What matters is not the date attached to the works but their way of challenging the status quo, which ultimately helps characterise those creations as timeless modes of expression. We have also just acquired our first digital work via a non-fungible token (NFT). Basically, it is a traditional work but it very much uses the language of its time.

“ With more than 5,000 years of culture and a reservoir of a billion and a half inhabitants, China is brimming with creative energy. ”

Sylvain Levy

You have always had an appetite for digital works. What was your goal when you first established your virtual museum in 2017?

In 2005, we decided to open our collection up to the public but it is very expensive and it is very complicated. We therefore choose to be “phygital”, that is to say both physical and digital, and to be nomadic, ready to meet art lovers.

It was necessary to confront the digital tsunami and the radical transformation of the public experience with works of art: the general public—especially young people—discover them above all on Instagram. This is the reason why we first built a museum in 2D then in 3D, before entering the field of video games and virtual reality. The digital landscape makes it possible to attract a new audience to art—young people in particular—although with the condition that it offers a gamification of the experience. This is what our virtual museum offers: it allows you to stroll, fly, interact in the midst of installations and large-scale works. The edutainment, that is to say the fusion between education and entertainment, is, in our opinion, essential to successfully capture this new audience.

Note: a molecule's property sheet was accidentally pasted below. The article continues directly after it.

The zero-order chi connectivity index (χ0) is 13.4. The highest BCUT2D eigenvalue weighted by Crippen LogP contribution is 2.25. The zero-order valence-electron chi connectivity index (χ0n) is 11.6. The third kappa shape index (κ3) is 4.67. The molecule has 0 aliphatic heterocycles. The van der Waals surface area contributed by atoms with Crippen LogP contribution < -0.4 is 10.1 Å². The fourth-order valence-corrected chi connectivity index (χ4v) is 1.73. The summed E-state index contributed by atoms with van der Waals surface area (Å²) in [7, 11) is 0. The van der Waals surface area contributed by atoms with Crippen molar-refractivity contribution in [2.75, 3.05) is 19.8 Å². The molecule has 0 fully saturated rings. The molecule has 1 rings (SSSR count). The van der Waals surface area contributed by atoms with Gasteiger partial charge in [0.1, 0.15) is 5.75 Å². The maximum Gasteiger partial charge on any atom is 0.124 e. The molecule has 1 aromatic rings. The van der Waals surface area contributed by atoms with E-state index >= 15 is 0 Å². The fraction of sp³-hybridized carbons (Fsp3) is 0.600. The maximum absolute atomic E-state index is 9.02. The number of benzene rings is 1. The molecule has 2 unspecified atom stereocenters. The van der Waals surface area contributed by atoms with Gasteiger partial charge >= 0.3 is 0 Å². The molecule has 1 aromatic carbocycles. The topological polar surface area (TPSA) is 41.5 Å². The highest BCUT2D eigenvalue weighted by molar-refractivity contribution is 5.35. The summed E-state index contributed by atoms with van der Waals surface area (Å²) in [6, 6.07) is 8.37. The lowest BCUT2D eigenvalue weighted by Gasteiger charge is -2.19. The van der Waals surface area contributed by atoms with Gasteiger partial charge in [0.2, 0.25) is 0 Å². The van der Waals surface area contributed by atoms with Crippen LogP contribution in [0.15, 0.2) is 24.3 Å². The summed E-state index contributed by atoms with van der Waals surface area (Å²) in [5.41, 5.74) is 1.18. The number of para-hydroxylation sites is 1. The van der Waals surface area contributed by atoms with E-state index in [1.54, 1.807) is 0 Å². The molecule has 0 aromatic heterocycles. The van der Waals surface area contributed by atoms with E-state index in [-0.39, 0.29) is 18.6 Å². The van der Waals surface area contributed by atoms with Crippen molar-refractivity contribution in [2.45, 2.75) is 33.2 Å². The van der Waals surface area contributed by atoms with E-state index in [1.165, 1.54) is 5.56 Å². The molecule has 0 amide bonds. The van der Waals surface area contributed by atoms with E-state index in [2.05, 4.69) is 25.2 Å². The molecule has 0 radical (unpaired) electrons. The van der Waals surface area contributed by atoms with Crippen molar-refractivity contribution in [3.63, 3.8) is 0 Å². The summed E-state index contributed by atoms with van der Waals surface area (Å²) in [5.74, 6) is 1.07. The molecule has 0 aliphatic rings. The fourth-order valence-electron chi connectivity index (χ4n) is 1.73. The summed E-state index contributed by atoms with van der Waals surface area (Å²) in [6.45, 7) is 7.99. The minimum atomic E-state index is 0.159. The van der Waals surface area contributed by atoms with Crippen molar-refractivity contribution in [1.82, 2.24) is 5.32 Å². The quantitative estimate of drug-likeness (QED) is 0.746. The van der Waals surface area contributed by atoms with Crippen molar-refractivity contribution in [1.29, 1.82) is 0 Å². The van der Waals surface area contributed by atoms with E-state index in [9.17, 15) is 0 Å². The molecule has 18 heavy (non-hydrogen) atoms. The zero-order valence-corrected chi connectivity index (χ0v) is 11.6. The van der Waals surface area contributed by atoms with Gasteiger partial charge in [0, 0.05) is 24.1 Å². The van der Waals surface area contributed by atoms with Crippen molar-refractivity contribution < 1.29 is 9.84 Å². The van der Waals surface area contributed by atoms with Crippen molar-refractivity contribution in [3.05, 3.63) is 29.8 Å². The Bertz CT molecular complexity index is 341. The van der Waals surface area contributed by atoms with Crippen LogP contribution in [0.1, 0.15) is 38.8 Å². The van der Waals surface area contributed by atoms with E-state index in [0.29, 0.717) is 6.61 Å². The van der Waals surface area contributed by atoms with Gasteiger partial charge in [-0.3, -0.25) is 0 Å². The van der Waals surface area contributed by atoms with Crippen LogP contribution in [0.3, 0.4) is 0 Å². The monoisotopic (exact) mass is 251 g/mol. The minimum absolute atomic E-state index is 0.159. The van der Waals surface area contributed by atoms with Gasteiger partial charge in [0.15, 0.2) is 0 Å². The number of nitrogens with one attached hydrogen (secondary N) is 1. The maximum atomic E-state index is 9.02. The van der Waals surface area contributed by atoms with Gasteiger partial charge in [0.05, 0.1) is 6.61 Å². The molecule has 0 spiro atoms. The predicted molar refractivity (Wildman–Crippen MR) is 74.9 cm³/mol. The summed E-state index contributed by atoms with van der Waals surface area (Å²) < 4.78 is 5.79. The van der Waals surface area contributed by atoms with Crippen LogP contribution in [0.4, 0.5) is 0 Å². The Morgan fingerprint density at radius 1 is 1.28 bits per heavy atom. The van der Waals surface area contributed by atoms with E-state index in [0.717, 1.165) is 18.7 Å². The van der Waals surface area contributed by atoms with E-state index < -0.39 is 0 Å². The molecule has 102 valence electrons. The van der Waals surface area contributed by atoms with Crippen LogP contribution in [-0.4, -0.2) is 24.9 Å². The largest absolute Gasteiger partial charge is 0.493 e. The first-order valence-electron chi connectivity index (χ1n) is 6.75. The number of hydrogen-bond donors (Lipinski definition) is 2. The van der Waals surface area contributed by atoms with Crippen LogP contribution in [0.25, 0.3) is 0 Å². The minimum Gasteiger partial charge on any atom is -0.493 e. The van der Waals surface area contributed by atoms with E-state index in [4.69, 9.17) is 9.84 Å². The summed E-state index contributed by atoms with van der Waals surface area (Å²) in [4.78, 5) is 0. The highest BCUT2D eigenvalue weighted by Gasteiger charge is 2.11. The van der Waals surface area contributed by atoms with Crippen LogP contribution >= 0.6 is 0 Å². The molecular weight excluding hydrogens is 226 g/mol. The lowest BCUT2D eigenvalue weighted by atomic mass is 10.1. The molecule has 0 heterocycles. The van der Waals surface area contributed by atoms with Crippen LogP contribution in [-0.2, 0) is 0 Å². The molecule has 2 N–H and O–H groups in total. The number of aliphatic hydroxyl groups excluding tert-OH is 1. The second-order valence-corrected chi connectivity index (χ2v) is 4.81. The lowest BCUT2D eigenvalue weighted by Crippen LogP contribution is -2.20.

“ The digital landscape makes it possible to attract a new audience to art—young people in particular—although with condition that it offers a “gamification” of the experience. This is what our virtual museum offers, which allows you to...interact in the midst of installations and large-scale works. ”

Sylvain Levy